Vite.js: a quick builder of Vue.js forge

Vite.js: a quick builder of Vue.js forge

Hardly any programming language attracts as much as JavaScript. While it is the preferred language of some developers, the hair on the back of their necks stands at the voices of others. But Vite – a new project by the team led by Evan You, founder of the client-side JavaScript web framework Vue, is proving that JavaScript enables very fast development.

Vite (from the French “vite” for fast) According to his development team, the JavaScript ecosystem should essentially prevail quickly and easily in development. As a development server and building tool, Vite accompanies JavaScript developers from project creation to release. Until now, most developers have relied on the web package – consciously or through tools like Create React or Vue CLI (Command Line Interface). But the larger the project scope, the slower your webpack development server becomes. Developers are waiting for a longer and longer time for the changes made to appear. From this inconvenience arose the idea of ​​Vite. The The stable version 2.0 will be launched mid-February 2021 Vite reinforced the position.

This contribution is part of a series of articles that developer Hays has explicitly called upon young developers – with the aim of informing their classes, but of course also interested in “old classrooms”, about current trends, developments, phenomena, and personal experiences. Articles in this series of articles appear on a monthly basis. Are you yourself a “young professional” and want to be a part of this series? Then he submitted to the editorial team a suggestion. She is by your side with helpful advice throughout the writing, editing and approval process.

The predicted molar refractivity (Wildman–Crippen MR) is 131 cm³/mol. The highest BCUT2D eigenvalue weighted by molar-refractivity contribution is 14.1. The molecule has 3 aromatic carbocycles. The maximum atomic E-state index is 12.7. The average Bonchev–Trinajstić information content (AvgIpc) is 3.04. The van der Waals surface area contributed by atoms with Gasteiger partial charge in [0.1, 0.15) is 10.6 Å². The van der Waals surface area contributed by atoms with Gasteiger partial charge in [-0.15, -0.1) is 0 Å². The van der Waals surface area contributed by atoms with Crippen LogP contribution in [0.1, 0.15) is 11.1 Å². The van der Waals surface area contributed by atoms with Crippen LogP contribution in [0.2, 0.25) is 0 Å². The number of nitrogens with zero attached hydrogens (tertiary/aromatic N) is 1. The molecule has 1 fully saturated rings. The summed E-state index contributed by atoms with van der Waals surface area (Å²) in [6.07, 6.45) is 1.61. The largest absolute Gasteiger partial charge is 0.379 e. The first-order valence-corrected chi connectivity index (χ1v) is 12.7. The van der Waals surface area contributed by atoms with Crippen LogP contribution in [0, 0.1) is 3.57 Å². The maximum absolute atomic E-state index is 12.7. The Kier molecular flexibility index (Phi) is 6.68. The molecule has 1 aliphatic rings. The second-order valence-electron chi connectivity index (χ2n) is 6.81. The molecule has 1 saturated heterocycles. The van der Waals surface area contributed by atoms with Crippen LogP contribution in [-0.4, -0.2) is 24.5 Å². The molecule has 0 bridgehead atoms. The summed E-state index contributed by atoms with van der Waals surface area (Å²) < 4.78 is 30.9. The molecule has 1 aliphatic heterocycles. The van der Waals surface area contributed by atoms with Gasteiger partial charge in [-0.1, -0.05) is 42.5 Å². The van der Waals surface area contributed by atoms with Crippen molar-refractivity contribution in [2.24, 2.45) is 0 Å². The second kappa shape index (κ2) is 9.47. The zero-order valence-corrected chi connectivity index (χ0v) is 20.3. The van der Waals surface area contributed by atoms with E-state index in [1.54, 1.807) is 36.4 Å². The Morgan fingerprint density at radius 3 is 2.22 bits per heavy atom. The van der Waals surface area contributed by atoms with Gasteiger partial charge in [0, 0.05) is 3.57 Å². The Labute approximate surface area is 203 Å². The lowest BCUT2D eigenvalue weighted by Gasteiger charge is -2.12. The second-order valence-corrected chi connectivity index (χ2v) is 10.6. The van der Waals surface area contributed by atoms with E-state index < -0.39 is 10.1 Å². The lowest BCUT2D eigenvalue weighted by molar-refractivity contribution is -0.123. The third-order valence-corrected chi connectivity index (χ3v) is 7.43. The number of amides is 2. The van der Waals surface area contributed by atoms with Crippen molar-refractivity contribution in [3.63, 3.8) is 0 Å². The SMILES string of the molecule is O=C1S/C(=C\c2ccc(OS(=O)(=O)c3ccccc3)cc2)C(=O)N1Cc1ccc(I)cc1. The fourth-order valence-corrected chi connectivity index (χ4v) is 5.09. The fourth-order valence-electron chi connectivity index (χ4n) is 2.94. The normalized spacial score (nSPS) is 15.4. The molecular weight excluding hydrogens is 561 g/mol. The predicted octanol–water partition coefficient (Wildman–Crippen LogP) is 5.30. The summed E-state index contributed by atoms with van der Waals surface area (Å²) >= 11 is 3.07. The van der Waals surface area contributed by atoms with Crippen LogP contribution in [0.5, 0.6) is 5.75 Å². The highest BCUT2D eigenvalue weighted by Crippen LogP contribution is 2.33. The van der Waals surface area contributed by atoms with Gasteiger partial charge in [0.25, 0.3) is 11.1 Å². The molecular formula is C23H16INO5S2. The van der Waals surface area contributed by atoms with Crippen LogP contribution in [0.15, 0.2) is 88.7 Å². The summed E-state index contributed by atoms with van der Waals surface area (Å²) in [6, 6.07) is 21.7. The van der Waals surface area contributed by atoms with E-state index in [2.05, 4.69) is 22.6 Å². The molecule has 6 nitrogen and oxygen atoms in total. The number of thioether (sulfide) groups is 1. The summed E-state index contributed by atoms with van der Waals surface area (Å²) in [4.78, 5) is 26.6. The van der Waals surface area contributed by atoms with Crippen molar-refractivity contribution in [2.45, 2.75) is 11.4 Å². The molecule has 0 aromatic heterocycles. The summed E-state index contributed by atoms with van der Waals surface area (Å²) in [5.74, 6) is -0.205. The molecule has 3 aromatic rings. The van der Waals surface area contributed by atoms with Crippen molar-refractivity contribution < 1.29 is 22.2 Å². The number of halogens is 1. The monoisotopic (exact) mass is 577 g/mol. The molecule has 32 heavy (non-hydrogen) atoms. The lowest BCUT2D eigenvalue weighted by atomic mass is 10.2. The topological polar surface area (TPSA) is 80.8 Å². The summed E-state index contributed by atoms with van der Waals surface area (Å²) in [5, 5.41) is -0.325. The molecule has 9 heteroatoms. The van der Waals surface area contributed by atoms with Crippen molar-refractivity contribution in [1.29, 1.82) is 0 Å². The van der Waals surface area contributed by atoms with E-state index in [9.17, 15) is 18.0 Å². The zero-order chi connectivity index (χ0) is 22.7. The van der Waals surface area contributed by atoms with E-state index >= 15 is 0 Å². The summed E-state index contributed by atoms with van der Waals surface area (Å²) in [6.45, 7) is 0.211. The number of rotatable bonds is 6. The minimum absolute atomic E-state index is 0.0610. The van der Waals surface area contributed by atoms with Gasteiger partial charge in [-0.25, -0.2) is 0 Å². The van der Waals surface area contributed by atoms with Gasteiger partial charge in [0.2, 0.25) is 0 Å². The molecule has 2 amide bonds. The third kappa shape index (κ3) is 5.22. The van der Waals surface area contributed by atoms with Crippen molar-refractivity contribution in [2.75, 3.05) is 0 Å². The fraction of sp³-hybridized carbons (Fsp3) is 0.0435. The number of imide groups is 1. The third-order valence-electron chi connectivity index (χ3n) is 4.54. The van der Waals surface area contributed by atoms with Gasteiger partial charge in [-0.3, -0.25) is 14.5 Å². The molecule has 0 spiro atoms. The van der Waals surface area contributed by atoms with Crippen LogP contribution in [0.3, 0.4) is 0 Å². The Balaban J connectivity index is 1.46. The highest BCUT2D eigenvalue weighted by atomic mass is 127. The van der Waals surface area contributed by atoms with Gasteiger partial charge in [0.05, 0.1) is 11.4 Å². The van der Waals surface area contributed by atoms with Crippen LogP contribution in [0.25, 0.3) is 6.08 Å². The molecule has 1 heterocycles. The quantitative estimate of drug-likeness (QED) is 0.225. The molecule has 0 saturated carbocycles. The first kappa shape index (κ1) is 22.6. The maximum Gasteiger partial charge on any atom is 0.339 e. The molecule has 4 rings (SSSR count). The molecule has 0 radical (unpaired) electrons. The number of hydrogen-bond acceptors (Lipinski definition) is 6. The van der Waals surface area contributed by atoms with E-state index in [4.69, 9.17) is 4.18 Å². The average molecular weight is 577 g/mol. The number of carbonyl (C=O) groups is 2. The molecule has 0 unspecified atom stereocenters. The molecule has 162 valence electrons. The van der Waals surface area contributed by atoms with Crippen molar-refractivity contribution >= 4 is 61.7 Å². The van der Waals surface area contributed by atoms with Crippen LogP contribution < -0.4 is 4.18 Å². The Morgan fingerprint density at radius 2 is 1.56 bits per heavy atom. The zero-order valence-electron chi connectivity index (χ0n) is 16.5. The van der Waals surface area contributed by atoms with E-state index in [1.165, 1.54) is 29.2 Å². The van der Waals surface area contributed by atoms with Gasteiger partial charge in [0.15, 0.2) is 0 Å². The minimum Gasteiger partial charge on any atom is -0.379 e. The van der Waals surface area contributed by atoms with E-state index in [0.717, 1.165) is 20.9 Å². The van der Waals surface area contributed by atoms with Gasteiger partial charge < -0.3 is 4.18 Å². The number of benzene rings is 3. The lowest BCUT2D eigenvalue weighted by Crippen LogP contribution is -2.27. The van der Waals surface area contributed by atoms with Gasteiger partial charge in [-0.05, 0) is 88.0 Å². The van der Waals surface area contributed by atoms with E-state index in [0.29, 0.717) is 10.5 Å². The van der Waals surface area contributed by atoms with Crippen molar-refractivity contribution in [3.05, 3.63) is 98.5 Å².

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In essence, Webpack is what is called an wrapper. It collects all JavaScript, CSS, and image files and merges them into much fewer individual parts. If the auxiliaries, for example, are still in a different file in the source code than the API call, then both can be found in one long JavaScript file in the final build. The advantage of this is to reduce the end-user’s download time: instead of thousands of files, the browser downloads only a few. However, the assembly runtime depends on the number of files.

During build, a few more seconds can be controlled relatively. It becomes an issue when developing with the development server, because it also uses web packages. If the developers change a single file, webpack has to recreate entire packages from dozens of files. This is why the so-called hot module replacement – that is, the immediate replacement of changed components in the browser without the need to reload – quickly loses focus when wait times approach ten seconds. Vite only needs 430 milliseconds to start an empty React application, and it takes more than 12 seconds to build a React application or webpack (see next list).

yarn run v1.22.10
$ vite

  ⚡ Vite dev server running at:

  > Network:
  > Network:
  > Network:
  > Local:    http://localhost:3000/

  ready in 430ms

[13:07:00] yarn run v1.22.10
$ react-scripts start
Starting the development server...

[13:07:12] Compiled successfully!

You can now view cra-example in the browser.

  Local:            http://localhost:3000
  On Your Network:

Note that the development build is not optimized.
To create a production build, use yarn build.

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By JavaScript standards, a webpack is a true dinosaur. Since it was first published in 2012, it has matured and unbeaten in handling rare marginal cases well. For example, what is often called “deep imports” is The reason for the errors in the GitHub repository, While webpack rarely encounters problems in such scenarios. but also Webpack configuration size It shows flexibility and complexity at the same time, which is why about 90 percent of use cases often lose speed and comfort.

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